Then there are the plastic bottles and plastic bags. The floods were inevitable: after nine hours of heavy rain, plus overflow from three different dams, there was just too much water. Yet we can't deny that litter--a great deal of it plastic designed to be disposable--has clogged up much of the city's drainage system.
(Then again, a part of me wonders: The city has a drainage system??? I find I am no longer as inclined to blame litter--or the litterbugs--for clogged pipes. There are other ways to ruin a city.)
Not that there's any way to get around plastic. The material is as lightweight as it is durable. Imagine the same thousands of gallons of donated water in glass bottles, how much more care would have to be taken with them, and how much heavier they would be. Imagine stuffing a hodgepodge of groceries into paper bags, knotting them closed, and piling them in a corner on the floor. Glass would break and paper would be vulnerable to the damp. Plastic may not be pretty, but it is practical. Say what you like against it, but it passes the Charity Test: whatever is not against us, is with us.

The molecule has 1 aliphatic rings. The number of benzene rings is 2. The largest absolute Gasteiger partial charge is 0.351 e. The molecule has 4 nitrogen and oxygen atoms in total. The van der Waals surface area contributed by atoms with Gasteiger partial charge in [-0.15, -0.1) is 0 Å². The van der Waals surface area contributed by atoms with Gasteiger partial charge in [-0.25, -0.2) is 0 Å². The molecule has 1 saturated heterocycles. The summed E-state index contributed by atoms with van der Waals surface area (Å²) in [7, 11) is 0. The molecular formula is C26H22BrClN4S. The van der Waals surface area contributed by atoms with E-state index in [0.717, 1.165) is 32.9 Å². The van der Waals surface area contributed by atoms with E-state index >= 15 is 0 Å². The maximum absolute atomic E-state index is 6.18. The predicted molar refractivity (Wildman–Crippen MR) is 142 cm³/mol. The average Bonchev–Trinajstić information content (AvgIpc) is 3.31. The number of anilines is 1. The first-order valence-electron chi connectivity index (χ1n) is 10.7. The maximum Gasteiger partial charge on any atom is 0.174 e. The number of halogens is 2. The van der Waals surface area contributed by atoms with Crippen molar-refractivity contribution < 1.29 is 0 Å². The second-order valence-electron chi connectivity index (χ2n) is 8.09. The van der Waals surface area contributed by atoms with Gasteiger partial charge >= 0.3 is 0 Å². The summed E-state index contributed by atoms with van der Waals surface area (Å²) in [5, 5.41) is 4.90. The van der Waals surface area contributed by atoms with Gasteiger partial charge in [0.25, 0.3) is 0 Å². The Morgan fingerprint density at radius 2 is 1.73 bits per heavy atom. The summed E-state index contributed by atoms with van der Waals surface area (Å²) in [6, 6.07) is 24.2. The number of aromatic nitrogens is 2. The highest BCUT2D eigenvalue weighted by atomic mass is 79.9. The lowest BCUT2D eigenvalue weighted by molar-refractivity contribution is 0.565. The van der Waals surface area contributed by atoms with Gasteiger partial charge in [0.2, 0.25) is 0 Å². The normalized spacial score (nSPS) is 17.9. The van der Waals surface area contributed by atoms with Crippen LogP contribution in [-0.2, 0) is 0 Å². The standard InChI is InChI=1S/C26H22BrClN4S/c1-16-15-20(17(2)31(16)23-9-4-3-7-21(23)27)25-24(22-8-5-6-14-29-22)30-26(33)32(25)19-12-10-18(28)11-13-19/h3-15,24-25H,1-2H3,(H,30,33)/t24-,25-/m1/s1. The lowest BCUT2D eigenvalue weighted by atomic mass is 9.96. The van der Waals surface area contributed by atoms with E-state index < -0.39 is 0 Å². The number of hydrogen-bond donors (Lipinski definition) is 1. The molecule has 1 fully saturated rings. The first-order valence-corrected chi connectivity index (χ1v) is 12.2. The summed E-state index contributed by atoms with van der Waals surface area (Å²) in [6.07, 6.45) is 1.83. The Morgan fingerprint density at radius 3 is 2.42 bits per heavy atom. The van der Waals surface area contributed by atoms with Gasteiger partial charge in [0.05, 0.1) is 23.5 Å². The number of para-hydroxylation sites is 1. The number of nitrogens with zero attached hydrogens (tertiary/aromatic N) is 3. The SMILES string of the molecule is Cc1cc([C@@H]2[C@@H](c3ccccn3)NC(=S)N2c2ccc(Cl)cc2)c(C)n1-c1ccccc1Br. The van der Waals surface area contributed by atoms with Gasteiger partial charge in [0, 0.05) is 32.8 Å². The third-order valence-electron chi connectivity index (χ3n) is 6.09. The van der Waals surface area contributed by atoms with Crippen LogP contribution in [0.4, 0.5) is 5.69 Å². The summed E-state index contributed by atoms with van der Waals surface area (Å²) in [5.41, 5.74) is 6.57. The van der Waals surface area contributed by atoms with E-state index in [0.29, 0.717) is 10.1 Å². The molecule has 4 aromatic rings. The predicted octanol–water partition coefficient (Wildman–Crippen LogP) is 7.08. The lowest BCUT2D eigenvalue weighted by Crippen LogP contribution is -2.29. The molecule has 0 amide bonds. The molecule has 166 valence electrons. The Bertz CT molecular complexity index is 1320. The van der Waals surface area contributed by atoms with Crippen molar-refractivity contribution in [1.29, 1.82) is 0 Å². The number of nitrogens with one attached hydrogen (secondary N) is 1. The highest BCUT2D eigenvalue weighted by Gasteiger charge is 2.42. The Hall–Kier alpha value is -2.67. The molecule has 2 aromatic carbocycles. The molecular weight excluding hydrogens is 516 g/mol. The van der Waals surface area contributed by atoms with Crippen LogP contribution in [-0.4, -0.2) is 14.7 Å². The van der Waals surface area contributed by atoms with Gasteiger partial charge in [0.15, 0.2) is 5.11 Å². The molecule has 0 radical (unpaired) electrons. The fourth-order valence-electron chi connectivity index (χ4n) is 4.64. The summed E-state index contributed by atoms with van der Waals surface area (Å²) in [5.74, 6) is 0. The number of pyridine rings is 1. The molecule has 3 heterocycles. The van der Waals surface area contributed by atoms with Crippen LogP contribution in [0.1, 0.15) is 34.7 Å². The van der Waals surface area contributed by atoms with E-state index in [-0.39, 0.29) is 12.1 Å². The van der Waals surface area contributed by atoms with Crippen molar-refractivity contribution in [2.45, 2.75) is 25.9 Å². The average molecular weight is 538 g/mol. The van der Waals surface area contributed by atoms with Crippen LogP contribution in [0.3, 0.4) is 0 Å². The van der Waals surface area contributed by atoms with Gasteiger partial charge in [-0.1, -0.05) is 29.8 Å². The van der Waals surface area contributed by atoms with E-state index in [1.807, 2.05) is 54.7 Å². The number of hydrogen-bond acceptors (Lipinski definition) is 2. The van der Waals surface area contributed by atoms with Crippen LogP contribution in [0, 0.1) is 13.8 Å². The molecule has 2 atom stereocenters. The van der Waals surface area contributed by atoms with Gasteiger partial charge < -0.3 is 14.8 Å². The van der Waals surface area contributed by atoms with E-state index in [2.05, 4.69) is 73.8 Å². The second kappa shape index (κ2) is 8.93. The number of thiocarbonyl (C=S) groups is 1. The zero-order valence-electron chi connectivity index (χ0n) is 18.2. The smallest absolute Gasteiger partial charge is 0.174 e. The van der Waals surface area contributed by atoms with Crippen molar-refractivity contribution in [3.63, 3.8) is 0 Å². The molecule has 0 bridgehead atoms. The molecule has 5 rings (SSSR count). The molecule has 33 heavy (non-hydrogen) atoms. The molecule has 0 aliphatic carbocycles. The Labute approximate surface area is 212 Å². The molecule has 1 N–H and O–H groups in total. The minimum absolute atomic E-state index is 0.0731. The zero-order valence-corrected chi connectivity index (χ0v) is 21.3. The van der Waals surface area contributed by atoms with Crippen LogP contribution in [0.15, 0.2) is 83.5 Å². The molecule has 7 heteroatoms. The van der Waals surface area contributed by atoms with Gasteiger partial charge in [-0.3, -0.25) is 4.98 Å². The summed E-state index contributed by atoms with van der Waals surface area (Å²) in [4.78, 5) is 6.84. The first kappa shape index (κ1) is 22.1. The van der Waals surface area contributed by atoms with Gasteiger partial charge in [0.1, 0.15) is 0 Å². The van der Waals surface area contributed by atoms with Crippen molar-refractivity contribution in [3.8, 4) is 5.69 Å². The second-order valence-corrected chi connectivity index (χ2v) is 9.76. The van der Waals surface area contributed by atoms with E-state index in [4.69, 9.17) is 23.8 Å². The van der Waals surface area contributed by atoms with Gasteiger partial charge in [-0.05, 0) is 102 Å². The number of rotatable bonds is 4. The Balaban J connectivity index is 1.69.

The task we have now is to figure out how to live with it.
A Living Culture: Division of Labor
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